By Jake Gandolfi

Asheville’s French Broad Chocolates, borrowing their name from the river along which the city sits, is now just as much a part of the Asheville identity as the river itself. One visit to their Chocolate Lounge right in the heart of downtown and you will understand why. Chocolate lovers can indulge in a vast array of artisan truffles, caramels, cookies and cakes, as well as house made ice cream and an entire menu of drinking chocolates. Leaving no one out of the experience, they also offer plenty of vegan and gluten-free choices, too. All of which is made by them right here in Asheville! Many of Earth Equity Advisors’ friends and clients are familiar with the chocolatier as a choice provider of birthday gifts for several years now.

But what makes FBC a “quintessential Asheville experience,” to use their own words? Owners Dan and Jael Rattigan have molded a chocolate making process defined by integrity, love, and gratitude, along with an unwavering commitment to sustainability. They use environmentally friendly packaging whenever possible and share their cacao shell mulch to support local soil fertility. When it comes to sourcing their cacao throughout Central America and Peru, they pay above commodity prices, in a way to nurture long-lasting relationships with farmers and suppliers. Just like Earth Equity Advisors, their commitment to responsible business practices has earned FBC Certified B Corporation status, an honor reserved for businesses truly devoted to doing good for the world.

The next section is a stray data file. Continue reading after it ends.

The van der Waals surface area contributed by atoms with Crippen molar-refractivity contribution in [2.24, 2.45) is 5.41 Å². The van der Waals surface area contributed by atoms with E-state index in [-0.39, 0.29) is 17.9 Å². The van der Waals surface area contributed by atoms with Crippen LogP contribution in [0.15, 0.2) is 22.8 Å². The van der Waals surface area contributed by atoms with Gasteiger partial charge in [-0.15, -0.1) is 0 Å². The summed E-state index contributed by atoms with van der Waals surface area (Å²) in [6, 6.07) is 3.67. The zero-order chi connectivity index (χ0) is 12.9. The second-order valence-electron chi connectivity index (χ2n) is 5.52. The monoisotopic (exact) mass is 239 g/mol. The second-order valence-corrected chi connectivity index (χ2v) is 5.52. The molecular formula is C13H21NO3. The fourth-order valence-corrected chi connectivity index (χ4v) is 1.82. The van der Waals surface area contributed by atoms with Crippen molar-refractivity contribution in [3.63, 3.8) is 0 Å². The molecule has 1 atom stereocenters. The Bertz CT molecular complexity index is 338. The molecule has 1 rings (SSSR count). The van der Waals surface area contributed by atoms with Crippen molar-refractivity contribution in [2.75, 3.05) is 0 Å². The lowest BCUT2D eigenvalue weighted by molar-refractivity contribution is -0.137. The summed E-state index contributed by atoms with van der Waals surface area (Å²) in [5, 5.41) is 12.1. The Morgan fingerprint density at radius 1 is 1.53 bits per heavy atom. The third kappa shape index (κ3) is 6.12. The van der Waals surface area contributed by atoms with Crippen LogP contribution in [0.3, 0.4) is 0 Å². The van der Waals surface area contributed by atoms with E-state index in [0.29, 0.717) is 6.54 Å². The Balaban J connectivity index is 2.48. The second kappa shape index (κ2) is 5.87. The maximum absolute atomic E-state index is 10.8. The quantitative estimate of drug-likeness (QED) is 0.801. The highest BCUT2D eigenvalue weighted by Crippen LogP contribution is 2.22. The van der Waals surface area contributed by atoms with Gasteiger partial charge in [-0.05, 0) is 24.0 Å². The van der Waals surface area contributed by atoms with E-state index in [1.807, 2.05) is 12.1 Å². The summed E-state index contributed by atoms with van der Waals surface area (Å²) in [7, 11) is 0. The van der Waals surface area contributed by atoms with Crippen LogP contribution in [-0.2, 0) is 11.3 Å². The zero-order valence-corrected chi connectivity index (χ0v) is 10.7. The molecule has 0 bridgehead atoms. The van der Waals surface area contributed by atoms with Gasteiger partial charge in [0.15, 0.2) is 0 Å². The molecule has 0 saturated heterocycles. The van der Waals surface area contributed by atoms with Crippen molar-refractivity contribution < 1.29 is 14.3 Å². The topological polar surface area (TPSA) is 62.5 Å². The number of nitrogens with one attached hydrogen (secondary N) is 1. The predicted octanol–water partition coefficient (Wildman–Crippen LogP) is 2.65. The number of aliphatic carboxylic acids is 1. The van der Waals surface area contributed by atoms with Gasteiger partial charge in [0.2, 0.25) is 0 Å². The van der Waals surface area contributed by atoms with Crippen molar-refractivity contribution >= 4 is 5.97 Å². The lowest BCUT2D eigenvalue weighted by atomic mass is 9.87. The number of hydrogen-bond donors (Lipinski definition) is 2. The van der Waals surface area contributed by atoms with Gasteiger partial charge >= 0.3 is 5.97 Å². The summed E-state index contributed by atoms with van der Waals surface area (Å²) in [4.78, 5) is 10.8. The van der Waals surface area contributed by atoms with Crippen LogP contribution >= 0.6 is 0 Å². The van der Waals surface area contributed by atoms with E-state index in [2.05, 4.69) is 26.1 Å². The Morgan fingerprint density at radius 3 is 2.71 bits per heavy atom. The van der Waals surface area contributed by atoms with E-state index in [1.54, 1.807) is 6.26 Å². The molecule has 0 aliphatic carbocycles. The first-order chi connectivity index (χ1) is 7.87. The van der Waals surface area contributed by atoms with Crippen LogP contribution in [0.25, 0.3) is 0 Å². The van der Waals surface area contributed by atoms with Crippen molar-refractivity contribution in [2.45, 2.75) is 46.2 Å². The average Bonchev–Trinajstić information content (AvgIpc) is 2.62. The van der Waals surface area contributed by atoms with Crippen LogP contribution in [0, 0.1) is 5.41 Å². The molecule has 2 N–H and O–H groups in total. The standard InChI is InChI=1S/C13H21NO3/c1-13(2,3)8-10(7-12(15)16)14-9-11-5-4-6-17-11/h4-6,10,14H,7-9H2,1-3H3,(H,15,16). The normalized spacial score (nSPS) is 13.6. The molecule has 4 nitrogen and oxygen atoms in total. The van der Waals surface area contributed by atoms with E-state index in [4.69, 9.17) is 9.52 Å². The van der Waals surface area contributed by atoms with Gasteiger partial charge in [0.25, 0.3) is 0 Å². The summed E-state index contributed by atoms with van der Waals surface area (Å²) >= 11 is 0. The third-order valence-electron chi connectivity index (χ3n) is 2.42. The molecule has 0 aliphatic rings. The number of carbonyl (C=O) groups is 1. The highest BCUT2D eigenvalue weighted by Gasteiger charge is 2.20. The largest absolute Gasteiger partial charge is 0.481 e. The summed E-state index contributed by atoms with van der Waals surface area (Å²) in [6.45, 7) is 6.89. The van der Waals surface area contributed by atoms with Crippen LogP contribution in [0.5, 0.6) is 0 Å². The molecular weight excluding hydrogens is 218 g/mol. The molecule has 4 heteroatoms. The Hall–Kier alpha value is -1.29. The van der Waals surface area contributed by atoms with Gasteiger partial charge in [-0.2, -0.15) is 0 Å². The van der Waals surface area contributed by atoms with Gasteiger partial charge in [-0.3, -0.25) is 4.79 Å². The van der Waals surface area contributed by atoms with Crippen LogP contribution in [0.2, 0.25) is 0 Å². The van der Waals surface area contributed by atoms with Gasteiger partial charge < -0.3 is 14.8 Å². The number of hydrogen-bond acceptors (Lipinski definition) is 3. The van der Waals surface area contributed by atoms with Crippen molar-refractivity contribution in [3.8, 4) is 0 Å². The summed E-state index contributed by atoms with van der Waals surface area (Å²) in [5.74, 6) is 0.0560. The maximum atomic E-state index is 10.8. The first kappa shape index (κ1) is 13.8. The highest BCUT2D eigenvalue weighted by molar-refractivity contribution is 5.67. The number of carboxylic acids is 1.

Lately, however, all the buzz has been around the opening of FBC’s new factory, where we had the chance to visit in January. It was a terrific experience. Immediately upon stepping out of your car in the parking lot of their new space next to RAMP Studios, the rich aroma of roasted cacao fills the air. We were greeted upon arrival by our tour guide, Mike, who also serves as Director of Sales. After putting on our stylish hair nets, we went room to room full of big machinery, chocolatey aroma, and smiling faces, all the while Mike recounted in succinct detail the process in which their chocolate is made. According to Mike, this new factory, once fully operational, will catapult FBC’s yearly chocolate output from 19 tons to 250 tons!

After the tour, we sat down for a cup of coffee in the café. Oh yeah, did I forget to mention that the factory also serves as a café, offering all of FBC’s treats right out of the factory? If seeing the chocolate being made wasn’t enough, you can even sit down right afterwards and enjoy it fresh. It was a fine way to end a great visit, and I recommend to anybody thinking of visiting Asheville to consider taking a tour (offered daily) of this new facility. If you value being just as socially and environmentally responsible as we do, you can feel good about yourself supporting Asheville’s French Broad Chocolates.